The Dominican Sisters of Hope have agreed to a conservation easement that will preserve 34 of their 61 acres of land along the Hudson River in Ossining from future development.
The sisters made the announcement at a Sept. 28 press conference.
“To keep this open space protected and not have it developed in the future seemed like the right thing to do,” Sister Lorelle Elcock, O.P., the prioress of the Dominican Sisters of Hope, told CNY.
The property, known as Mariandale, continues to be owned and managed by the Dominican Sisters of Hope. It is located next to the Village of Ossining’s 30-acre Crawbuckie Nature Preserve. Ossining Mayor Victoria Gearity attended the press conference where she issued a proclamation of a Day of Hope.
State Assemblywoman Sandy Galef, Deputy Westchester County Executive Ken Jenkins and Westchester County Legislator Catherine Borgia also attended.
“We had a wonderful turnout, not only our sisters, but colleagues who have worked with us on this project and sisters from other communities who have been supportive and have shared in this journey,” Sister Lorelle said. “We had a full room to celebrate.”
The sisters worked with Westchester Land Trust, based in Bedford Hills, on the conservation easement, a voluntary legal agreement. Westchester Land Trust completed a site assessment in 2012 that showed the undeveloped land helps protect water quality and serves as a home to wildlife such as deer, wild turkeys, ground hogs and geese.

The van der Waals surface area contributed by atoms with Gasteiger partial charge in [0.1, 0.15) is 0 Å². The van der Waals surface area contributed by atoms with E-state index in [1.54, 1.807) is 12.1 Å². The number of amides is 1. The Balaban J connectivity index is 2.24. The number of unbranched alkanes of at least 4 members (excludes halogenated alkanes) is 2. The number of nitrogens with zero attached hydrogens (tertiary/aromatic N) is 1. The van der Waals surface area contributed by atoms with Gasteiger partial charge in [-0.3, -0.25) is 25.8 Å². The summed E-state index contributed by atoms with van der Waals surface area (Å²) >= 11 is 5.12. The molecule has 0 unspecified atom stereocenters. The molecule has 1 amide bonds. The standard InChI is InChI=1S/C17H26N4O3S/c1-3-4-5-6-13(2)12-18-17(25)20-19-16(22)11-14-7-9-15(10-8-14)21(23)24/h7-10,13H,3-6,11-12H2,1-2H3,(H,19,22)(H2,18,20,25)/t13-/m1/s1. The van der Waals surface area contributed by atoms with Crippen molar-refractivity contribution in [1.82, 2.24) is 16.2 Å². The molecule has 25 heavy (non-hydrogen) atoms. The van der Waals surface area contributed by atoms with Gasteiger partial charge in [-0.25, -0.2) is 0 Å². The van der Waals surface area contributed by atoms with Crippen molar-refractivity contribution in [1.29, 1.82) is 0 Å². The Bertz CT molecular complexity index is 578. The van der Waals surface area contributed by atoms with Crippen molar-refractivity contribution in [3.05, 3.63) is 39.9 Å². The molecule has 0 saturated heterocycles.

“The preservation of this beautiful land holds special meaning for Westchester Land Trust,” said Lori Ensinger, president of Westchester Land Trust, in a statement. “We have always known that this property is sacred to the sisters, and we worked to ensure that they felt comfortable with their decision to preserve the property after they are gone. Every action they have taken demonstrates their clear stewardship ethic and a deep reverence for the land. This project has been one of the most inspirational we have ever been involved with.”
The 61-acre Mariandale property is home to the Mariandale Center, which offers retreats and programs in spirituality and contemplative practices.
“People coming here will have the benefit of this beautiful natural environment to connect with God through nature and the retreat program,” Sister Lorelle said.
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